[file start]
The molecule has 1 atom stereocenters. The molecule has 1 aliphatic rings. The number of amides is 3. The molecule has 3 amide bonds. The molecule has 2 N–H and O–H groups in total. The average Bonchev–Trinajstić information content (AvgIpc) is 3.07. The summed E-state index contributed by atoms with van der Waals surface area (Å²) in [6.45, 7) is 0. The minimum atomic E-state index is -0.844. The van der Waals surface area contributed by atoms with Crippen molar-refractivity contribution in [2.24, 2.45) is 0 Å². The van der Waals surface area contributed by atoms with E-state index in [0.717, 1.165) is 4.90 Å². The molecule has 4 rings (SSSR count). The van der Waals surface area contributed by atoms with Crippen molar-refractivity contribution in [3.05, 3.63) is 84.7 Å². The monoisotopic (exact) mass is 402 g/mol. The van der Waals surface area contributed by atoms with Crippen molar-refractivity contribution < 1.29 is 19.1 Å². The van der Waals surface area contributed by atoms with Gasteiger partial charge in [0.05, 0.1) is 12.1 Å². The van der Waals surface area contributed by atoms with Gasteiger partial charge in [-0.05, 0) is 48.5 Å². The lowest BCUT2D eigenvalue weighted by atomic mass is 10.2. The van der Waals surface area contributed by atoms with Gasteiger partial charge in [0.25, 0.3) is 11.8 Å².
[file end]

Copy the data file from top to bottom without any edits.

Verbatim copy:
The molecule has 1 atom stereocenters. The molecule has 1 aliphatic rings. The number of amides is 3. The molecule has 3 amide bonds. The molecule has 2 N–H and O–H groups in total. The average Bonchev–Trinajstić information content (AvgIpc) is 3.07. The summed E-state index contributed by atoms with van der Waals surface area (Å²) in [6.45, 7) is 0. The minimum atomic E-state index is -0.844. The van der Waals surface area contributed by atoms with Crippen molar-refractivity contribution in [2.24, 2.45) is 0 Å². The van der Waals surface area contributed by atoms with E-state index in [0.717, 1.165) is 4.90 Å². The molecule has 4 rings (SSSR count). The van der Waals surface area contributed by atoms with Crippen molar-refractivity contribution in [3.05, 3.63) is 84.7 Å². The monoisotopic (exact) mass is 402 g/mol. The van der Waals surface area contributed by atoms with Crippen molar-refractivity contribution < 1.29 is 19.1 Å². The van der Waals surface area contributed by atoms with Gasteiger partial charge in [0.05, 0.1) is 12.1 Å². The van der Waals surface area contributed by atoms with Gasteiger partial charge in [-0.05, 0) is 48.5 Å². The lowest BCUT2D eigenvalue weighted by atomic mass is 10.2. The van der Waals surface area contributed by atoms with Gasteiger partial charge in [0.25, 0.3) is 11.8 Å².